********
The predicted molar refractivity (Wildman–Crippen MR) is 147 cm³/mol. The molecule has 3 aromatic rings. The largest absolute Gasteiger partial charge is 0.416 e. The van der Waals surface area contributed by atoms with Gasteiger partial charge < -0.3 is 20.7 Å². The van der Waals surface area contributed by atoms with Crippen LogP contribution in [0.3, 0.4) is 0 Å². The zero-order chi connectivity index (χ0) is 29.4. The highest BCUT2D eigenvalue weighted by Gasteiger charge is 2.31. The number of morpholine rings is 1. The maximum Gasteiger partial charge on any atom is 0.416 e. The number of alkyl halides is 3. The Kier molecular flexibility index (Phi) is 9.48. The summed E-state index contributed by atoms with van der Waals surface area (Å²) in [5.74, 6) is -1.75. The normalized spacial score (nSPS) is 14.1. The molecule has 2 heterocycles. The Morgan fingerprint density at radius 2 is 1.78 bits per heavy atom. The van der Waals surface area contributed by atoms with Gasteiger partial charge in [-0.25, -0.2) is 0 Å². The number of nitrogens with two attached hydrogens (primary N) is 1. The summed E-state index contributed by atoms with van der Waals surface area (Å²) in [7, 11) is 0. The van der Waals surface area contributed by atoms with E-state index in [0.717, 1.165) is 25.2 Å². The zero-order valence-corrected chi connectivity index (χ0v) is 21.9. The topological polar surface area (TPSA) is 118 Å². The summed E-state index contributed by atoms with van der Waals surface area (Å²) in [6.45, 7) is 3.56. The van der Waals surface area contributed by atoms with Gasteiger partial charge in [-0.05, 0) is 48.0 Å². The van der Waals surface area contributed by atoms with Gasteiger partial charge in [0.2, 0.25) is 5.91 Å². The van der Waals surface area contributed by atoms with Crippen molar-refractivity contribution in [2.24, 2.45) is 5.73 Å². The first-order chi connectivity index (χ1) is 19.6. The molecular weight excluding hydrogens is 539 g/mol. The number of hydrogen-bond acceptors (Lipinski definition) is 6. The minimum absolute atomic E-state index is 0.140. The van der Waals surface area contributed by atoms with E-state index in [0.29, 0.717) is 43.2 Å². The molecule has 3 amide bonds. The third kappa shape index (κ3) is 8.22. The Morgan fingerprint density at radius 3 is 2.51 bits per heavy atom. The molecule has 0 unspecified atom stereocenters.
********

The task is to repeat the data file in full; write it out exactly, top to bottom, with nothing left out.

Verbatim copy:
The predicted molar refractivity (Wildman–Crippen MR) is 147 cm³/mol. The molecule has 3 aromatic rings. The largest absolute Gasteiger partial charge is 0.416 e. The van der Waals surface area contributed by atoms with Gasteiger partial charge < -0.3 is 20.7 Å². The van der Waals surface area contributed by atoms with Crippen LogP contribution in [0.3, 0.4) is 0 Å². The zero-order chi connectivity index (χ0) is 29.4. The highest BCUT2D eigenvalue weighted by Gasteiger charge is 2.31. The number of morpholine rings is 1. The maximum Gasteiger partial charge on any atom is 0.416 e. The number of alkyl halides is 3. The Kier molecular flexibility index (Phi) is 9.48. The summed E-state index contributed by atoms with van der Waals surface area (Å²) in [5.74, 6) is -1.75. The normalized spacial score (nSPS) is 14.1. The molecule has 2 heterocycles. The Morgan fingerprint density at radius 2 is 1.78 bits per heavy atom. The van der Waals surface area contributed by atoms with Gasteiger partial charge in [-0.25, -0.2) is 0 Å². The number of nitrogens with two attached hydrogens (primary N) is 1. The summed E-state index contributed by atoms with van der Waals surface area (Å²) in [7, 11) is 0. The van der Waals surface area contributed by atoms with E-state index in [0.717, 1.165) is 25.2 Å². The zero-order valence-corrected chi connectivity index (χ0v) is 21.9. The topological polar surface area (TPSA) is 118 Å². The summed E-state index contributed by atoms with van der Waals surface area (Å²) in [6.45, 7) is 3.56. The van der Waals surface area contributed by atoms with Gasteiger partial charge in [-0.05, 0) is 48.0 Å². The van der Waals surface area contributed by atoms with Gasteiger partial charge in [0.2, 0.25) is 5.91 Å². The van der Waals surface area contributed by atoms with Crippen molar-refractivity contribution in [2.24, 2.45) is 5.73 Å². The first-order chi connectivity index (χ1) is 19.6. The molecular weight excluding hydrogens is 539 g/mol. The number of hydrogen-bond acceptors (Lipinski definition) is 6. The minimum absolute atomic E-state index is 0.140. The van der Waals surface area contributed by atoms with E-state index in [0.29, 0.717) is 43.2 Å². The molecule has 3 amide bonds. The third kappa shape index (κ3) is 8.22. The Morgan fingerprint density at radius 3 is 2.51 bits per heavy atom. The molecule has 0 unspecified atom stereocenters.